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Al Barry has been the con­science of New Zealand documentary-making for over 40 years. In 1973, he sailed to Mururoa with his cam­era to record the protests over French nuc­le­ar test­ing and in 1979 he formed — along with Rod Prosser and Russell Campbell — the Vanguard Films col­lect­ive of pro­gress­ive film­makers who pro­duced a series of doc­u­ment­ar­ies about the increas­ing fric­tion between the author­it­ari­an Muldoon gov­ern­ment and the labour and nuclear-free protest move­ments, includ­ing Wildcat (fol­low­ing the 1977 tim­ber work­ers’ strike) and Islands of the Empire (about New Zealand’s depend­ent mil­it­ary rela­tion­ship with the United States).

In 1988, Al released the first in what would become his life’s work — a series of films mak­ing up a com­pre­hens­ive his­tory of New Right polit­ics in New Zealand and the steady destruc­tion of the wel­fare state and the post-war lib­er­al con­sensus. Someone Else’s Country cost only $40,000 to make and was a sur­pris­ing suc­cess, prompt­ing him to fol­low up with In a Land of Plenty (2002), A Civilised Society (2007) and then an adapt­a­tion of Nicky Hager’s invest­ig­a­tion into polit­ic­al cor­rup­tion, The Hollow Men in 2008.

His latest film, Hot Air (co-directed with Abi King-Jones), is about the polit­ics of cli­mate change — what he describes as “the mundane nature of this cata­strophe and the glob­al response to it… you know, just ordin­ary folks like you and I who happened to be in pos­i­tions of power and for very ordin­ary human reas­ons didn’t do any­thing or do enough”. It takes much the same film­mak­ing approach as his pre­vi­ous pic­tures: assembly of a case through a painstak­ing trawl through years of tele­vi­sion archives in order to find evid­ence of the key play­ers essen­tially con­vict­ing them­selves with their own testimony.

At least this part of the job is get­ting easi­er, thanks to tech­no­logy. The Auckland University Chapman Archive of all tele­vi­sion news and cur­rent affairs broad­casts since 1984 has long been a treas­ure trove of New Zealand his­tory and is now avail­able for review by the gen­er­al pub­lic at the Film Archive.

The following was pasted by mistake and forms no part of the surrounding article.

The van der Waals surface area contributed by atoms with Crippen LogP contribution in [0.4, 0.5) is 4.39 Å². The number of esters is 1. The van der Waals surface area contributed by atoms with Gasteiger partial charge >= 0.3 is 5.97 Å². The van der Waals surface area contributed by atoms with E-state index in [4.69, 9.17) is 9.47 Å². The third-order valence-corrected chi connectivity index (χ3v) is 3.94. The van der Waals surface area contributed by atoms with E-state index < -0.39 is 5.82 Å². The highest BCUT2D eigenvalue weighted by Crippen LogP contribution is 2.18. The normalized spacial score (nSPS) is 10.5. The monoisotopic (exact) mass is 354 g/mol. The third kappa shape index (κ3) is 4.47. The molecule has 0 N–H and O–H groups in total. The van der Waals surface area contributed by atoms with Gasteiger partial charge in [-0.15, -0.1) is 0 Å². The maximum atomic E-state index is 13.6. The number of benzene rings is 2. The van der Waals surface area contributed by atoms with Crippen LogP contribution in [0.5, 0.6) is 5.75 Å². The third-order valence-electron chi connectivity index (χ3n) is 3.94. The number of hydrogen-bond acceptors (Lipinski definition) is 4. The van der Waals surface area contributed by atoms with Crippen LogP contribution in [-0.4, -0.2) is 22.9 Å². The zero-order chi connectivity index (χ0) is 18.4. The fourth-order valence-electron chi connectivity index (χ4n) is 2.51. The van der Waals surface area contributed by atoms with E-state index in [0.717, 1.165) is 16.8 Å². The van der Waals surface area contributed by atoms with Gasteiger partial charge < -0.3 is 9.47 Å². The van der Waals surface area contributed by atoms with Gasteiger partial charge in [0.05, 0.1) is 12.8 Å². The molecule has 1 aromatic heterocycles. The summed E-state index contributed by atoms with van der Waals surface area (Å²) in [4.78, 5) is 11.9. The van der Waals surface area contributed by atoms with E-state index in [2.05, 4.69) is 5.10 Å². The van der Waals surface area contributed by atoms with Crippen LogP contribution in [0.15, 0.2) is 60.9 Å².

Alister test­i­fies: “The Film Archive and the New Zealand Television Archive have been won­der­ful resources right through the dif­fer­ent stages of the pro­cess, from look­ing at it on paper using the TVNZ data­base through to going down to the base­ment at the archive and spend­ing hours and hours and hours look­ing at their record­ings of every news pro­gramme over the last ten years or so, which now can be viewed there for free. You can go and look at his­tory unfold­ing as each day goes by in the six o’clock news.”

Making a film might be get­ting easi­er, but fund­ing it and then get­ting it in front of an audi­ence is get­ting more dif­fi­cult, and Al is grate­ful for the atten­tion the New Zealand International Film Festival provides: “In a funny way it has become more import­ant because we’ve got a stage (or a screen) where the films can be shown and not lost in the deluge, and people like your­self, for example, and indeed this con­ver­sa­tion that we’re hav­ing now, mean that films like ours do get poin­ted out.”

[Printed in the July issue of Wellington’s FishHead magazine.]

Update: Here’s the trail­er for Hot Air, play­ing in Wellington on July 31 at 6.15pm and August 6 at 11.00am (Paramount).